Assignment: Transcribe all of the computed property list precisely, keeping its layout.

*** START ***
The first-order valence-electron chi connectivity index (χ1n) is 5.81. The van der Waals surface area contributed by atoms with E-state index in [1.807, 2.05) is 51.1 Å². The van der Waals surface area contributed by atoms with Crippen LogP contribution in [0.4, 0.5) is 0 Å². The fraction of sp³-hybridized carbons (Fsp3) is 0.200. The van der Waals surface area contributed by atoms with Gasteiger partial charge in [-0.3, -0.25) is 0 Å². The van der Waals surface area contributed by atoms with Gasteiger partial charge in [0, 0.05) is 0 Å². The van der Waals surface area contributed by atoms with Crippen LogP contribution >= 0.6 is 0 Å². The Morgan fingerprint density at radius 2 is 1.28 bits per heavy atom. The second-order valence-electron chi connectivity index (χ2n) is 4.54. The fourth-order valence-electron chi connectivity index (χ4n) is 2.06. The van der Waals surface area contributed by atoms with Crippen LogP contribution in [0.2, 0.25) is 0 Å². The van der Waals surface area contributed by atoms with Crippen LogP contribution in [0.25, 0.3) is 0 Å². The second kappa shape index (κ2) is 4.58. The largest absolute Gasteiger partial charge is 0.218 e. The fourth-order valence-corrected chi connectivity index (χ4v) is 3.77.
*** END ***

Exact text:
The first-order valence-electron chi connectivity index (χ1n) is 5.81. The van der Waals surface area contributed by atoms with E-state index in [1.807, 2.05) is 51.1 Å². The van der Waals surface area contributed by atoms with Crippen LogP contribution in [0.4, 0.5) is 0 Å². The fraction of sp³-hybridized carbons (Fsp3) is 0.200. The van der Waals surface area contributed by atoms with Gasteiger partial charge in [-0.3, -0.25) is 0 Å². The van der Waals surface area contributed by atoms with Gasteiger partial charge in [0, 0.05) is 0 Å². The van der Waals surface area contributed by atoms with Crippen LogP contribution >= 0.6 is 0 Å². The Morgan fingerprint density at radius 2 is 1.28 bits per heavy atom. The second-order valence-electron chi connectivity index (χ2n) is 4.54. The fourth-order valence-electron chi connectivity index (χ4n) is 2.06. The van der Waals surface area contributed by atoms with Crippen LogP contribution in [0.2, 0.25) is 0 Å². The van der Waals surface area contributed by atoms with Crippen LogP contribution in [0.25, 0.3) is 0 Å². The second kappa shape index (κ2) is 4.58. The largest absolute Gasteiger partial charge is 0.218 e. The fourth-order valence-corrected chi connectivity index (χ4v) is 3.77.